“There were so many things to do before leaving that I did not look at your drawing until I was on the train. You will notice that on one of the gables I have indicated to use the two motifs which were already adopted. Indeed I would like all four of the little circles filled with ‘crullers’ as indicated. For the other large circle, please use the quatrefoil in plate tracery either with a small molding around the outside or just plain. I have endeavored to draw the two suggested forms while sitting in the train, without much success. I would try both forms on a piece of wood, making the molding about as I have it or a little larger, and adopt the one that you feel looks best. I look forward with much pleasure to seeing the bed finished” (Raymond Pitcairn. Letter to Frank Jeck. 23 October 1922).
The family was living at Cairnwood, the 1895 Carrère & Hastings country house beside Glencairn, when the crib was first used (all of the Pitcairn children were born before Glencairn was completed). Lachlan Pitcairn donated the crib to Glencairn Museum in 1992, where it is now exhibited in the master bedroom.
In 1987 the crib was exhibited by the Museum of Fine Arts Boston (“The Art that is Life”: The Arts & Crafts Movement in America, 1875-1920), and by the American Craft Museum in 1993 (The Ideal Home: The History of Twentieth-Century American Craft, 1900-1920). Interestingly, Pitcairn’s “building in the Gothic way” did not entail an exact duplication of medieval methods. Edward S. Cooke, Jr., an art historian and contributor to The Art that is Life, made the following observations about Jeck’s work on the crib:
“The present piece offers clear evidence of the difference between what Samuel Yellin referred to as natural texture and disfigurement. Even in the medieval period, small timbers such as the posts and rails of the crib would have been sawed or rived to approximate dimensions and then finished with jack and smoothing planes. Only on larger architectural beams was it appropriate to prepare the stock with broad axes or adzes. For the posts of this crib, Jeck used an adze to shape the timbers, endowing them with irregularities similar to hand-hammered metal. Emphasizing appearance and effect rather than process, his method shows how the romanticism of the reform movement could draw upon historically inappropriate technology to produce a desired aesthetic” (1987, 315).
Lachlan’s crib rests against the south wall of Glencairn’s third-floor master bedroom. In the center of the room is the master bed. The teakwood bed, completed by Jeck in 1931, includes several symbolic elements chosen by the Pitcairns. Raymond and Mildred shared a belief in New Church (Swedenborgian Christian) ideas about marriage. A pair of doves was carved on each one of the bedposts; in the works of Emanuel Swedenborg (1688-1772), a pair of doves symbolizes the love that exists between married partners. In accordance with their New Church faith, the Pitcairns believed that a loving marriage can bring both partners closer to God, and that married couples who truly love each other are reunited in heaven. Inscribed around the bed is an adaptation of a passage used in their 1910 wedding ceremony: “Unite our hearts in love to one another and to Thee. Give us one heart, one mind, one way. Grant us knowledge to see Thy way and power to do Thy will.”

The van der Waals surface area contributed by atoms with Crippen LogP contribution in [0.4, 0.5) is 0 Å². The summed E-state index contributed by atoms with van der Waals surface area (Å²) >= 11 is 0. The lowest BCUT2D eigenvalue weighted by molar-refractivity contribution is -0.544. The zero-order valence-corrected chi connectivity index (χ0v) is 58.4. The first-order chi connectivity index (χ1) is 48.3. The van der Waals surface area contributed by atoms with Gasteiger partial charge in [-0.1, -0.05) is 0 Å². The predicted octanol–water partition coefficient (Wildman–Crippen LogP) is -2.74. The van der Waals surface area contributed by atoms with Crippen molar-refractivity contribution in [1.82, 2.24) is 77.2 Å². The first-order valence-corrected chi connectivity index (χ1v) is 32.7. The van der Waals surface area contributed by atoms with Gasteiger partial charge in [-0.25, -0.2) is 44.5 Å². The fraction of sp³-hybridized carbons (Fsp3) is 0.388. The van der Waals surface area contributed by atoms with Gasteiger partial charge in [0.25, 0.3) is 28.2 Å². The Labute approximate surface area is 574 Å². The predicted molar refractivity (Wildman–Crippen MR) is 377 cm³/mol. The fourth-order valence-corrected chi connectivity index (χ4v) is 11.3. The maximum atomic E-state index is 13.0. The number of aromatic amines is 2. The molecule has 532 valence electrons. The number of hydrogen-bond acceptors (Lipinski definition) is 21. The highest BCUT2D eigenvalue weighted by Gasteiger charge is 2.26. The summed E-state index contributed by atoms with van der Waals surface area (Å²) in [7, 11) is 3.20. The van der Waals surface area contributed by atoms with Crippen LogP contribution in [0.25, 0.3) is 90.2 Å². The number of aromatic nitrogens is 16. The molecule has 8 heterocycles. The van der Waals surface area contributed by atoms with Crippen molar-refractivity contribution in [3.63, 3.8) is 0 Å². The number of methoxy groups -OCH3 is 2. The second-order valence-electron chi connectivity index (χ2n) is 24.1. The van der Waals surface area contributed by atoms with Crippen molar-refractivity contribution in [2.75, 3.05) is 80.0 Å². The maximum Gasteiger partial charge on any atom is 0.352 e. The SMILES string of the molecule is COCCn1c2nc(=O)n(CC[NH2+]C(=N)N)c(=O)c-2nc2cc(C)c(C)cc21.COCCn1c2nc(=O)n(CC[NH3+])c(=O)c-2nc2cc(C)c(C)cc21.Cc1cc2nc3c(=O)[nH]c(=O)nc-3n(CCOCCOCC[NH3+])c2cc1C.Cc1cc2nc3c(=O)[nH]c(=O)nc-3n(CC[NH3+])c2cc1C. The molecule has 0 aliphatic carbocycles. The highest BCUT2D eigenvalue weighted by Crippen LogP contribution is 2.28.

Jeck carved two motifs in small medallions on the upper section of the bed’s headboard: on the left (presumably Mildred’s side) a stylized eagle tending to her young in the nest, and on the right (presumably Raymond’s side) the Greek words ginou pistos (“be faithful”), inscribed inside a laurel wreath. These Greek words, taken from the New Testament, were the motto of Raymond’s 1905 senior graduating class at the Academy of the New Church—the senior class banner features the same words and wreath. Raymond quoted the full biblical passage in his Academy valedictory speech that year: “Be thou faithful unto death, and I will give to thee the crown of life” (Book of Revelation 2:10). The Greek word for crown, stephanos, may also be translated as “laurel wreath,” such as the ones placed on the heads of victors in ancient athletic games.
The eagle brooding over her young seems to represent the Academy’s Girls School, from which Mildred graduated in 1906. The Academy of the New Church seal, first developed in 1877, used this image to symbolize the instruction of young people. In later years the brooding eagle came to symbolize the Girls School itself.
To be continued in the next issue of Glencairn Museum News: “A Woodcarver’s Legacy: The Work of Frank Jeck (Part Two).”
Individuals with information about—or photographs of—Frank Jeck are welcome to contact the editor of Glencairn Museum News at email@example.com.
A complete archive of past issues of Glencairn Museum News is available online here.